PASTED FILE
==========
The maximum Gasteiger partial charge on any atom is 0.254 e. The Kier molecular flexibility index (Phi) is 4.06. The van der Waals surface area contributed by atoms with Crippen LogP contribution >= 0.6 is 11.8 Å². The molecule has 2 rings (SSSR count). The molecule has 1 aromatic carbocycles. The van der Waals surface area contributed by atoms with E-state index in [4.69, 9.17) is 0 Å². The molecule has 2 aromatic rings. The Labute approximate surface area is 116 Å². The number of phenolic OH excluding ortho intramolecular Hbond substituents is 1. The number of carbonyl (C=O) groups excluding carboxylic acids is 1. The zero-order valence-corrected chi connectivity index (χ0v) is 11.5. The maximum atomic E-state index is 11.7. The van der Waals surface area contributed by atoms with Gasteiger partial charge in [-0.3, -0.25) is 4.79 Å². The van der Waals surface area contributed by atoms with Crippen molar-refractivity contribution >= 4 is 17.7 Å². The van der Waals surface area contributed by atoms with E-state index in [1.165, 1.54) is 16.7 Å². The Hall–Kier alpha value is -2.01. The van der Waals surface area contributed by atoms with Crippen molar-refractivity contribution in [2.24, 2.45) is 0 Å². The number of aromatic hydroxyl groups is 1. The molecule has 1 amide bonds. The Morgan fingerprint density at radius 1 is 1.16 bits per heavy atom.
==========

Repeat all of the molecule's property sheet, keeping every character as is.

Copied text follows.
The maximum Gasteiger partial charge on any atom is 0.254 e. The Kier molecular flexibility index (Phi) is 4.06. The van der Waals surface area contributed by atoms with Crippen LogP contribution >= 0.6 is 11.8 Å². The molecule has 2 rings (SSSR count). The molecule has 1 aromatic carbocycles. The van der Waals surface area contributed by atoms with E-state index in [4.69, 9.17) is 0 Å². The molecule has 2 aromatic rings. The Labute approximate surface area is 116 Å². The number of phenolic OH excluding ortho intramolecular Hbond substituents is 1. The number of carbonyl (C=O) groups excluding carboxylic acids is 1. The zero-order valence-corrected chi connectivity index (χ0v) is 11.5. The maximum atomic E-state index is 11.7. The van der Waals surface area contributed by atoms with Gasteiger partial charge in [-0.3, -0.25) is 4.79 Å². The van der Waals surface area contributed by atoms with Crippen molar-refractivity contribution >= 4 is 17.7 Å². The van der Waals surface area contributed by atoms with E-state index in [1.165, 1.54) is 16.7 Å². The Hall–Kier alpha value is -2.01. The van der Waals surface area contributed by atoms with Crippen molar-refractivity contribution in [2.24, 2.45) is 0 Å². The number of aromatic hydroxyl groups is 1. The molecule has 1 amide bonds. The Morgan fingerprint density at radius 1 is 1.16 bits per heavy atom.